1. I certainly struggle with these things also. Thanks for the thoughtful reflection questions! I also ask myself why I feel like I am more important than the other person.

  2. Excellent post, Joshua. I’ve been thinking about anger recently also. In fact, I’m planning to give a Sunday School lesson on it this Sunday, so I’m glad you shared your thoughts. I’ll definitely be using them.

    Athletes (or anyone who has experienced an intense workout) understand the concept of ‘mind over body’. Your body is in pain, it’s tired, you want to stop and rest, but you keep going, another rep, another lap, one more round. Your mind controls your body, even when it’s hard.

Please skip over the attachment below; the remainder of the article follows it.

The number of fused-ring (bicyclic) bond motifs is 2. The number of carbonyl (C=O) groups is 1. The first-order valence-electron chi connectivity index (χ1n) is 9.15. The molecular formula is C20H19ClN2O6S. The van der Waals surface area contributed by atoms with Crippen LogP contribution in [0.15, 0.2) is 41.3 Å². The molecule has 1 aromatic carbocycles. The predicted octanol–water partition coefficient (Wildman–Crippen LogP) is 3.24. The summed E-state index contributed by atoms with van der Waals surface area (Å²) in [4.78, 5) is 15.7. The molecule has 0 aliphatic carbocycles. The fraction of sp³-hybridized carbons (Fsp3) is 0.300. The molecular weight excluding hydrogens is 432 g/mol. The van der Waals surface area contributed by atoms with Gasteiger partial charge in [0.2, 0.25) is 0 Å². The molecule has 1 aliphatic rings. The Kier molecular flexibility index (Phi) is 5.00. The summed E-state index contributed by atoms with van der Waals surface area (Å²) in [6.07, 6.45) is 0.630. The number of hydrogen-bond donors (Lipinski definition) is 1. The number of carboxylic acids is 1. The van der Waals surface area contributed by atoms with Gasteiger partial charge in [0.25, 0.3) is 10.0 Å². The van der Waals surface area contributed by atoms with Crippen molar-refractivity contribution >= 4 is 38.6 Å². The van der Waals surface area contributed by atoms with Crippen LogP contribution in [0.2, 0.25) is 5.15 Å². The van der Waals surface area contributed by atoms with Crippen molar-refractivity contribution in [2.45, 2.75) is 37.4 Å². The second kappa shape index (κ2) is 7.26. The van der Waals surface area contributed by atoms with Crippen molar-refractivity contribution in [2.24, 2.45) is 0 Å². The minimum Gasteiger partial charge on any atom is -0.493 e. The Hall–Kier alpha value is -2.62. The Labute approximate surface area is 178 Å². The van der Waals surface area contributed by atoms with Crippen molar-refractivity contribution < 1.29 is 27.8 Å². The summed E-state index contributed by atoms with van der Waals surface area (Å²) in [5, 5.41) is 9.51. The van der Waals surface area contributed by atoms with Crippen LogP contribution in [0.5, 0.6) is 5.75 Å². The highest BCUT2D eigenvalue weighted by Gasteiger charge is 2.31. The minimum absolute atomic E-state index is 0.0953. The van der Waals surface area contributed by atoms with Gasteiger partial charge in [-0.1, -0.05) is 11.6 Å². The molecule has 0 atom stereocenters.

And then, after the struggle is over, you feel good about it. Victory, accomplishment, strength.

    Controlling our anger can be a similar effort. It might be called ‘mind over mind’, ‘mind over emotion’, or ‘spirit over mind’, but it’s the same concept of controlling ourselves when some other part of us wants to do something else.

    And I think that’s part of the task of being a better human being, or more God-like if you will, aligning our actions to a set of standards that are higher, or more difficult than our body naturally desires.

    But I like your connotation of not getting upset at ourselves. Awareness is a huge step. This is difficult work, or else it wouldn’t be worthwhile. And that’s why what you’ve written is so meaningful, it gives us more awareness.

    Anger is a compass. If we follow and make corrections, it will lead us to higher ground.

    Thanks for the awareness, Joshua.